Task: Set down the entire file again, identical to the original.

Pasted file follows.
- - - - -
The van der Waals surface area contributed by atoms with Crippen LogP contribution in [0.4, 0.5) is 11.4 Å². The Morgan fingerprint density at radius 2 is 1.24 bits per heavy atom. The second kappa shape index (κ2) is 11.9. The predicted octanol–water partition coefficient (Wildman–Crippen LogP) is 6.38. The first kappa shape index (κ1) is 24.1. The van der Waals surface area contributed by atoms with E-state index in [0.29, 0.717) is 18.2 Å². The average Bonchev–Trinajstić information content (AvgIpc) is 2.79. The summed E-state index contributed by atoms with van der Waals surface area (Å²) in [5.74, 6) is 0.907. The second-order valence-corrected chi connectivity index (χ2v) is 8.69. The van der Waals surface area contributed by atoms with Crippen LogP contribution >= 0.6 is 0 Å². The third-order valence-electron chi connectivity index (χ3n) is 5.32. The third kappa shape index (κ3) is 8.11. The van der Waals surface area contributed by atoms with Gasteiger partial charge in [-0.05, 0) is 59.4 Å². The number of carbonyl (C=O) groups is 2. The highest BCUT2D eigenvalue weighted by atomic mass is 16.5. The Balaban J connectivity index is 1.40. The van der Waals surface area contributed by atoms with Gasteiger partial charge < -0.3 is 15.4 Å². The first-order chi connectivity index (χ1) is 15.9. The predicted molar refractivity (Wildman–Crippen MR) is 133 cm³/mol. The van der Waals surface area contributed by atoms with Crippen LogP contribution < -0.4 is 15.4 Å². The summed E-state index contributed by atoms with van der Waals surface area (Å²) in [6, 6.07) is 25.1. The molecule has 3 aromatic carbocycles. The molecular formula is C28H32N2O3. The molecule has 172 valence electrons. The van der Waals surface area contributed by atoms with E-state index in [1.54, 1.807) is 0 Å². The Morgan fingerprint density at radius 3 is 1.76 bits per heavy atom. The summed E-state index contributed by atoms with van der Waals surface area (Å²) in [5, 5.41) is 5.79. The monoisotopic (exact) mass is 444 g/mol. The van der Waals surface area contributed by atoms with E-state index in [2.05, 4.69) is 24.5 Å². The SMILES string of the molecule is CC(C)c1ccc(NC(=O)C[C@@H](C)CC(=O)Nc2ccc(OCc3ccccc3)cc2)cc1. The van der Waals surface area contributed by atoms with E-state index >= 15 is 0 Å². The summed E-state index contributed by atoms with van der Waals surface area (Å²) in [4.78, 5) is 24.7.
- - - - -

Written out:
The van der Waals surface area contributed by atoms with Crippen LogP contribution in [0.4, 0.5) is 11.4 Å². The Morgan fingerprint density at radius 2 is 1.24 bits per heavy atom. The second kappa shape index (κ2) is 11.9. The predicted octanol–water partition coefficient (Wildman–Crippen LogP) is 6.38. The first kappa shape index (κ1) is 24.1. The van der Waals surface area contributed by atoms with E-state index in [0.29, 0.717) is 18.2 Å². The average Bonchev–Trinajstić information content (AvgIpc) is 2.79. The summed E-state index contributed by atoms with van der Waals surface area (Å²) in [5.74, 6) is 0.907. The second-order valence-corrected chi connectivity index (χ2v) is 8.69. The van der Waals surface area contributed by atoms with Crippen LogP contribution >= 0.6 is 0 Å². The third-order valence-electron chi connectivity index (χ3n) is 5.32. The third kappa shape index (κ3) is 8.11. The van der Waals surface area contributed by atoms with Gasteiger partial charge in [-0.05, 0) is 59.4 Å². The number of carbonyl (C=O) groups is 2. The highest BCUT2D eigenvalue weighted by atomic mass is 16.5. The Balaban J connectivity index is 1.40. The van der Waals surface area contributed by atoms with Gasteiger partial charge < -0.3 is 15.4 Å². The first-order chi connectivity index (χ1) is 15.9. The predicted molar refractivity (Wildman–Crippen MR) is 133 cm³/mol. The van der Waals surface area contributed by atoms with Crippen LogP contribution < -0.4 is 15.4 Å². The summed E-state index contributed by atoms with van der Waals surface area (Å²) in [6, 6.07) is 25.1. The molecule has 3 aromatic carbocycles. The molecular formula is C28H32N2O3. The molecule has 172 valence electrons. The van der Waals surface area contributed by atoms with E-state index in [1.54, 1.807) is 0 Å². The Morgan fingerprint density at radius 3 is 1.76 bits per heavy atom. The summed E-state index contributed by atoms with van der Waals surface area (Å²) in [5, 5.41) is 5.79. The monoisotopic (exact) mass is 444 g/mol. The van der Waals surface area contributed by atoms with E-state index in [2.05, 4.69) is 24.5 Å². The SMILES string of the molecule is CC(C)c1ccc(NC(=O)C[C@@H](C)CC(=O)Nc2ccc(OCc3ccccc3)cc2)cc1. The van der Waals surface area contributed by atoms with E-state index >= 15 is 0 Å². The summed E-state index contributed by atoms with van der Waals surface area (Å²) in [4.78, 5) is 24.7.